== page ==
On appeal from: [2011] EWHC 1145; [2012] EWHC 25 (Admin)

The issue before the Court was whether extradition by EAW would be incompatible with the rights of the appellants’ under ECHR, art 8. HH and PH are British and respectively the mother and father of 3 children. FK is the mother of 5 children and is Polish.

Held: the appeal in FK’s case was allowed, it was dismissed unanimously in HH’s case and dismissed by a majority in PH’s case.

Examining Norris v US (No 2) [2010] UKSC 9 the following principles could be drawn out: the court must carefully examine the way in which extradition would interfere with family life, even though there was a closer analogy between extradition and the domestic criminal process than between extradition and deportation (but there was no test of exceptionality); the question was whether the interference with private and family life was outweighed by the public interest in extradition; there was a constant and weighty public interest in extradition, but this did vary according to the nature and seriousness of the crimes involved; delay may diminish the public interest element and increase the impact on family life; and lastly it was likely that the public interest will outweigh art 8 rights unless the interference was exceptionally severe.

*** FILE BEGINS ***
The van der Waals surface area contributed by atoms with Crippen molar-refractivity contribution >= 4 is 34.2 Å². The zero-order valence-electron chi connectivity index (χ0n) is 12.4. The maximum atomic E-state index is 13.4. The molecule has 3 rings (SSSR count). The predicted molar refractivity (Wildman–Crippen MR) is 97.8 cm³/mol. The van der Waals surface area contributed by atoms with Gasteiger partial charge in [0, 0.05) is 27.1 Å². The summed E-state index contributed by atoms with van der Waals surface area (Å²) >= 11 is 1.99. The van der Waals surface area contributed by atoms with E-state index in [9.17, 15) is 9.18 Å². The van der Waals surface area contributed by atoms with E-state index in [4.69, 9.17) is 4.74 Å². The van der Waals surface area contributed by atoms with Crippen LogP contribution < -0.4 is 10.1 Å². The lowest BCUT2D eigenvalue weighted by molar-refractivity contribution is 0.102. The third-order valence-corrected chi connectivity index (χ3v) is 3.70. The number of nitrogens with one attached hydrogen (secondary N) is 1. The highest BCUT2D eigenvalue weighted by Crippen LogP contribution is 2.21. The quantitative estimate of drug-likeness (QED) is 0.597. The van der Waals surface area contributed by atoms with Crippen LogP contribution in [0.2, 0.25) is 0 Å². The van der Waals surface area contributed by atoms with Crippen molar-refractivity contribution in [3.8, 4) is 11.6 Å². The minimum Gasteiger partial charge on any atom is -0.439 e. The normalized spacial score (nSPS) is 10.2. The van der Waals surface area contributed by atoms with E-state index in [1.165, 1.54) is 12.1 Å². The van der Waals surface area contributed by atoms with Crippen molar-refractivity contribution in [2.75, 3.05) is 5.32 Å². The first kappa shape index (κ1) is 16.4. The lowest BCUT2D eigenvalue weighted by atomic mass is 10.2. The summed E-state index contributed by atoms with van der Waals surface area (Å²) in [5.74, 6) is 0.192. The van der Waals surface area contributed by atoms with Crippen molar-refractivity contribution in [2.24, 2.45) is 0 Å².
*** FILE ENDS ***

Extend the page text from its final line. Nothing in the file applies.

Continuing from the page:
In FK’s case, the extradition would have a severe effect on her two youngest children, and the alleged offences were of no great gravity – the interference with the children’s art 8 rights outweighed the public interest in extradition.  PH is the primary carer of his and HH’s children; HH’s alleged offences were serious and she had played a limited role in her children’s lives, and so the public interest in her extradition outweighed the interference in their children’s rights. Whilst the majority felt the same in relation to PH, Lady Hale felt that the concurrent effect on the children was such that the PH’s extradition on top of HH’s extradition was not justified.

For judgment, please download: [2012] UKSC 25
For Court’s press summary, please download: Court’s Press Summary
For a non-PDF version of the judgment, please visit: BAILII